WASHINGTON — If you’re walking near Nationals Park in D.C., you might notice even more places to eat and drink. So for the season opener Thursday, baseball fans had plenty of choices for where to celebrate or wallow in misery.
Among the new eateries is Declaration Nats Park on First Street Southeast, where owner Alan Popovsky welcomed in home team fans — and even Mets fans — during the season opener.
“This is our first venture outside of the downtown area, and we chose this location because of proximity to the stadium,” Popovsky said. “And we’re not disappointed.”
During home games, Popovsky is expecting to see a 40 to 60 percent increase in business at his restaurant. It was packed during Thursday’s home game, but after Memorial Day, Popovsky believes things will get even busier.
In sight of the restaurant, several cranes tower nearby as the expansion of the Southwest Waterfront also brings with it new residential buildings to the area. That was also a lure for Declaration.
“This neighborhood is beyond baseball,” Popovsky said, and he listed some of his more notable neighbors, which include Whole Foods and Harris Teeter.
Some other businesses are choosing a temporary position near the ballpark, with the hopes of profiting off game day crowds. On an empty lot at the corner of N and First streets Southeast, well-known D.C.area beer brewer Aslin Beer Company set up a pop-up beer garden.
“We thought we would open up a giant art venue and allow people to express themselves in some way, but we haven’t accomplished that yet. We ended up selling beer,” joked Kai Leszkowicz, co-founder of Aslin.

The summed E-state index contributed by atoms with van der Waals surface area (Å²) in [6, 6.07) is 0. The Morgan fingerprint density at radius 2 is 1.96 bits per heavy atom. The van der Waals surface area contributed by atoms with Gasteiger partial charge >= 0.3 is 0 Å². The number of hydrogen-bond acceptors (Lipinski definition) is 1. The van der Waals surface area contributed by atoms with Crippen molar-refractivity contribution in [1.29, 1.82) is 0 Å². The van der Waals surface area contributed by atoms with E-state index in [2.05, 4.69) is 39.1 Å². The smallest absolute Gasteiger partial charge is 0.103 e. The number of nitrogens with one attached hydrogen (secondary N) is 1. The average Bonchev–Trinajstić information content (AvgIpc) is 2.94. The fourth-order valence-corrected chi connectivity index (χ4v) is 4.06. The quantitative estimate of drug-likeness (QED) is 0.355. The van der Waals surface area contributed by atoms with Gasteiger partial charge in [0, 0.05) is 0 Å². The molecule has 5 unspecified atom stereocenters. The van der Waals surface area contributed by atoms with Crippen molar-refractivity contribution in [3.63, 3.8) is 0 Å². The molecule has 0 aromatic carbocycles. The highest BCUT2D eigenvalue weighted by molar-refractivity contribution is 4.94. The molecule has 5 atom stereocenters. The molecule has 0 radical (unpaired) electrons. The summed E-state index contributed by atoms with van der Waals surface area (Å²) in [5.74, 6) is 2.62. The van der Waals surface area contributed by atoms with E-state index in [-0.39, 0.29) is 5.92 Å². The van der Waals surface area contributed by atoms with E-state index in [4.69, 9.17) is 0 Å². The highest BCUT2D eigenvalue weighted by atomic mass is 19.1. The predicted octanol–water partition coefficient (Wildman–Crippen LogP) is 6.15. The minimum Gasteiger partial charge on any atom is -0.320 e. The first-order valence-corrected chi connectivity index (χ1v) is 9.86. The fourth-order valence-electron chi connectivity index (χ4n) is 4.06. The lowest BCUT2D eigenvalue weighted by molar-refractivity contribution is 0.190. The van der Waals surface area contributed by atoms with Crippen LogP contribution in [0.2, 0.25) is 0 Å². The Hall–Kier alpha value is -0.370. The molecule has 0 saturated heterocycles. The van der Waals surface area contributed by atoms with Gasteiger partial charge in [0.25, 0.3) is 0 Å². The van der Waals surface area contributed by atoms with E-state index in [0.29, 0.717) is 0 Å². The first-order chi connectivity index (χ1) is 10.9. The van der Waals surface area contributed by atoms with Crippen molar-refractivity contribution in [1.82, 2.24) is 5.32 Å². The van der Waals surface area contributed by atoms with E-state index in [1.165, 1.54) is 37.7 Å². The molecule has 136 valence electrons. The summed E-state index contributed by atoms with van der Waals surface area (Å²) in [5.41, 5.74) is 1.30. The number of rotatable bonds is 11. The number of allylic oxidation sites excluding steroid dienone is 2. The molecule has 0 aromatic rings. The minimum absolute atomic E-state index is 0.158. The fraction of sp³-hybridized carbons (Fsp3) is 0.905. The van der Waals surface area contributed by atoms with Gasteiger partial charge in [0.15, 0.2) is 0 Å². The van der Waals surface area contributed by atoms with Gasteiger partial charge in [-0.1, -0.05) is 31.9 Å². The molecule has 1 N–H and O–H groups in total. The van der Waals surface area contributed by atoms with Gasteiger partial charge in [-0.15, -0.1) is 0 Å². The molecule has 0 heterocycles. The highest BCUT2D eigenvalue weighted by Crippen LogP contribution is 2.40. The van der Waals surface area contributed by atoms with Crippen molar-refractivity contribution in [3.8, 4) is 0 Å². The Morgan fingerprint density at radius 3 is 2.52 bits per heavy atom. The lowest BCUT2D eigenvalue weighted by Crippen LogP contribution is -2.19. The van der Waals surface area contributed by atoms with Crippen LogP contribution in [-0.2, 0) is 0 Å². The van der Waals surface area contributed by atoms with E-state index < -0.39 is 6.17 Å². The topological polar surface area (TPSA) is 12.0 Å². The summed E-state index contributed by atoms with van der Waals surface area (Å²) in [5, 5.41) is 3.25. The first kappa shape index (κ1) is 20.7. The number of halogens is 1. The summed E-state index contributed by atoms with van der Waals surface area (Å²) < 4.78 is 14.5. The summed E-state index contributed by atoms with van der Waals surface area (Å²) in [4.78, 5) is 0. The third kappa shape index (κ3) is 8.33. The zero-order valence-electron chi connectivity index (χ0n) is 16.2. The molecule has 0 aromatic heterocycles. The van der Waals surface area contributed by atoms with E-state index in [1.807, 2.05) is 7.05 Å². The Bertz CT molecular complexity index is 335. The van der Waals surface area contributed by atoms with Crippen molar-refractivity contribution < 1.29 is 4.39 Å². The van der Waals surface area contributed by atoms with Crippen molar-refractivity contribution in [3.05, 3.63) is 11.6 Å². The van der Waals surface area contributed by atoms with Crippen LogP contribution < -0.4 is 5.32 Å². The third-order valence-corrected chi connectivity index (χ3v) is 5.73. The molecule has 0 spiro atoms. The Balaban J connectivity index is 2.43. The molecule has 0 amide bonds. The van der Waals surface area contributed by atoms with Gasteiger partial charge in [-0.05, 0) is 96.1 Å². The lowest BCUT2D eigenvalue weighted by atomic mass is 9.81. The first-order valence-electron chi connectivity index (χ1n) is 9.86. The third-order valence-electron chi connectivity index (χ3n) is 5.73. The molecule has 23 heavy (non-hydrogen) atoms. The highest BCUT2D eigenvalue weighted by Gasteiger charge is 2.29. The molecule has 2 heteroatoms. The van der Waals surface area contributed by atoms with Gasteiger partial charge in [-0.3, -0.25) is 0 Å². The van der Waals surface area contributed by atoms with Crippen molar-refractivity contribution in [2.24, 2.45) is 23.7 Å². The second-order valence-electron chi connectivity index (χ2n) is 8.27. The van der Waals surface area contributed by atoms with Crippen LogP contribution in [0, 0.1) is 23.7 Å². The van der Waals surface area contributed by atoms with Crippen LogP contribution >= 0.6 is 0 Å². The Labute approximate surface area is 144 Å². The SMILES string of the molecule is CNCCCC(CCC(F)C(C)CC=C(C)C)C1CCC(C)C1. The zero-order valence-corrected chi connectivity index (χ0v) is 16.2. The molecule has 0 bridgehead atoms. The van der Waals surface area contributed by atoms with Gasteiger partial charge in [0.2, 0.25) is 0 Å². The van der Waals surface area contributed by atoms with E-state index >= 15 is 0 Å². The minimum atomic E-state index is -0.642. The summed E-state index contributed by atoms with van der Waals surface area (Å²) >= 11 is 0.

Manager of Production, Travis Burgess, said the tricky part of adding the Nats fan stand to the company is brewing enough beer to keep the taps flowing at their Herndon, Virginia, brewery and the coolers filled at the ballpark.
Burgess said the stand allows them to better serve the many fans of their beer that are not able to make frequent trips to the brewery.
“Eighty percent of the people who came in here are D.C. residents that were all so excited because we are here and they don’t have to drive and sit in traffic to come out and get the beer that we offer to them,” Burgess said.
Leszkowicz said figuring out how much beer to stock the stand with each game will be part of the learning process. During opening day, the 3,000 cans they brought with them proved to be enough, according to Leszkowicz, but he believes the colder weather played a role in that.
“Better weather — we may have been in a tougher situation,” Leszkowicz said.